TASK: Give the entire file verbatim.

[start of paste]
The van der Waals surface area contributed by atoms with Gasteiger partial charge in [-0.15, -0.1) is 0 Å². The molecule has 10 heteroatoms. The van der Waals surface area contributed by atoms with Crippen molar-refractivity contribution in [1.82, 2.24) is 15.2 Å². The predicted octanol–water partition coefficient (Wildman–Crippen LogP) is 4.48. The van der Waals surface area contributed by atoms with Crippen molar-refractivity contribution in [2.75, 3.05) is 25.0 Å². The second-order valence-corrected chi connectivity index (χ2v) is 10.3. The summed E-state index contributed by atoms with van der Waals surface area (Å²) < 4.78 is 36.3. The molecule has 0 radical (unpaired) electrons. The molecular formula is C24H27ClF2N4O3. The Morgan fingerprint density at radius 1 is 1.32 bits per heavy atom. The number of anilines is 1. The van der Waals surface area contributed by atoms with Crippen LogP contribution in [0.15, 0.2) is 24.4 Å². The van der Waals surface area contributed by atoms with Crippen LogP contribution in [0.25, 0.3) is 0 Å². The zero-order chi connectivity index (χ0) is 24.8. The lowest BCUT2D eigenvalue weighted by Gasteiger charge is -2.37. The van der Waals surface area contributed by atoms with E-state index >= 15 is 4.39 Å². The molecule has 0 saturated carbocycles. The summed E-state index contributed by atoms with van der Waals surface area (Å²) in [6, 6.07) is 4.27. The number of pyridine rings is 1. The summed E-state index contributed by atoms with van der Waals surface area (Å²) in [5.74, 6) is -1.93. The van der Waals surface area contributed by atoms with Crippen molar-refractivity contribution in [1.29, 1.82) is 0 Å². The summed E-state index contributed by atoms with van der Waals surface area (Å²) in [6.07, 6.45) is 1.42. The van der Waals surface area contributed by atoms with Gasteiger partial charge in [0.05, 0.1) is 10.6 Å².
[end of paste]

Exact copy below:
The van der Waals surface area contributed by atoms with Gasteiger partial charge in [-0.15, -0.1) is 0 Å². The molecule has 10 heteroatoms. The van der Waals surface area contributed by atoms with Crippen molar-refractivity contribution in [1.82, 2.24) is 15.2 Å². The predicted octanol–water partition coefficient (Wildman–Crippen LogP) is 4.48. The van der Waals surface area contributed by atoms with Crippen molar-refractivity contribution in [2.75, 3.05) is 25.0 Å². The second-order valence-corrected chi connectivity index (χ2v) is 10.3. The summed E-state index contributed by atoms with van der Waals surface area (Å²) < 4.78 is 36.3. The molecule has 0 radical (unpaired) electrons. The molecular formula is C24H27ClF2N4O3. The Morgan fingerprint density at radius 1 is 1.32 bits per heavy atom. The number of anilines is 1. The van der Waals surface area contributed by atoms with Crippen LogP contribution in [0.15, 0.2) is 24.4 Å². The van der Waals surface area contributed by atoms with Crippen LogP contribution in [0.25, 0.3) is 0 Å². The zero-order chi connectivity index (χ0) is 24.8. The lowest BCUT2D eigenvalue weighted by Gasteiger charge is -2.37. The van der Waals surface area contributed by atoms with E-state index >= 15 is 4.39 Å². The molecule has 0 saturated carbocycles. The summed E-state index contributed by atoms with van der Waals surface area (Å²) in [6, 6.07) is 4.27. The number of pyridine rings is 1. The summed E-state index contributed by atoms with van der Waals surface area (Å²) in [5.74, 6) is -1.93. The van der Waals surface area contributed by atoms with Crippen molar-refractivity contribution in [1.29, 1.82) is 0 Å². The summed E-state index contributed by atoms with van der Waals surface area (Å²) in [6.07, 6.45) is 1.42. The van der Waals surface area contributed by atoms with Gasteiger partial charge in [0.05, 0.1) is 10.6 Å².